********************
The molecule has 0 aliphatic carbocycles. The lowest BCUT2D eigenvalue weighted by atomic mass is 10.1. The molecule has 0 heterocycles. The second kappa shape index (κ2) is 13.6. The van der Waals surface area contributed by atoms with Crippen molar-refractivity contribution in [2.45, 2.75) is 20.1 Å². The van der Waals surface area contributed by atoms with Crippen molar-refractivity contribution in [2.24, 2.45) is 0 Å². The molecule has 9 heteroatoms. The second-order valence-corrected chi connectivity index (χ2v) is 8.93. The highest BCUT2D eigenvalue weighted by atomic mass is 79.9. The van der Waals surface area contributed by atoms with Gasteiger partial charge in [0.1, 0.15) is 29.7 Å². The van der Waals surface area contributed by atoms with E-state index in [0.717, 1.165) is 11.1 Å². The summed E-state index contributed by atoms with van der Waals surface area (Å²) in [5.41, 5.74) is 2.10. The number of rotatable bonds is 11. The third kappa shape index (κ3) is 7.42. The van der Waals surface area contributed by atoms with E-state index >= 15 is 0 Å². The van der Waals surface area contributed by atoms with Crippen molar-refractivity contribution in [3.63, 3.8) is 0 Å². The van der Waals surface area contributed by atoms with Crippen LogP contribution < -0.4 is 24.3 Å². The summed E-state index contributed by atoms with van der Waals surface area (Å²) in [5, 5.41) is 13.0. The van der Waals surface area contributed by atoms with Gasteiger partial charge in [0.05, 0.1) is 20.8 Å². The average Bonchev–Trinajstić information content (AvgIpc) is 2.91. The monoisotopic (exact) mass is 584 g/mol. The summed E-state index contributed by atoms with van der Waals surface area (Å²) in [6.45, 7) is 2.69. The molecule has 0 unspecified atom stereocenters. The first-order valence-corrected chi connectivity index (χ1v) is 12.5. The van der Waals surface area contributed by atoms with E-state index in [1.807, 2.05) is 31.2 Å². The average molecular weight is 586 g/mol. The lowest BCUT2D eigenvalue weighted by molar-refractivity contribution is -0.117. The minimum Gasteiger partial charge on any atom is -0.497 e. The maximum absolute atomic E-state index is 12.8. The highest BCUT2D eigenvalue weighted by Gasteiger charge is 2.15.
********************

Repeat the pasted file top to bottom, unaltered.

The molecule has 0 aliphatic carbocycles. The lowest BCUT2D eigenvalue weighted by atomic mass is 10.1. The molecule has 0 heterocycles. The second kappa shape index (κ2) is 13.6. The van der Waals surface area contributed by atoms with Crippen molar-refractivity contribution in [2.45, 2.75) is 20.1 Å². The van der Waals surface area contributed by atoms with Crippen molar-refractivity contribution in [2.24, 2.45) is 0 Å². The molecule has 9 heteroatoms. The second-order valence-corrected chi connectivity index (χ2v) is 8.93. The highest BCUT2D eigenvalue weighted by atomic mass is 79.9. The van der Waals surface area contributed by atoms with Gasteiger partial charge in [0.1, 0.15) is 29.7 Å². The van der Waals surface area contributed by atoms with E-state index in [0.717, 1.165) is 11.1 Å². The summed E-state index contributed by atoms with van der Waals surface area (Å²) in [5.41, 5.74) is 2.10. The number of rotatable bonds is 11. The third kappa shape index (κ3) is 7.42. The van der Waals surface area contributed by atoms with E-state index >= 15 is 0 Å². The van der Waals surface area contributed by atoms with Crippen molar-refractivity contribution in [3.63, 3.8) is 0 Å². The van der Waals surface area contributed by atoms with Crippen LogP contribution < -0.4 is 24.3 Å². The summed E-state index contributed by atoms with van der Waals surface area (Å²) in [5, 5.41) is 13.0. The van der Waals surface area contributed by atoms with Gasteiger partial charge in [0.05, 0.1) is 20.8 Å². The average Bonchev–Trinajstić information content (AvgIpc) is 2.91. The monoisotopic (exact) mass is 584 g/mol. The summed E-state index contributed by atoms with van der Waals surface area (Å²) in [6.45, 7) is 2.69. The molecule has 0 unspecified atom stereocenters. The first-order valence-corrected chi connectivity index (χ1v) is 12.5. The van der Waals surface area contributed by atoms with E-state index in [1.807, 2.05) is 31.2 Å². The average molecular weight is 586 g/mol. The lowest BCUT2D eigenvalue weighted by molar-refractivity contribution is -0.117. The minimum Gasteiger partial charge on any atom is -0.497 e. The maximum absolute atomic E-state index is 12.8. The highest BCUT2D eigenvalue weighted by Gasteiger charge is 2.15.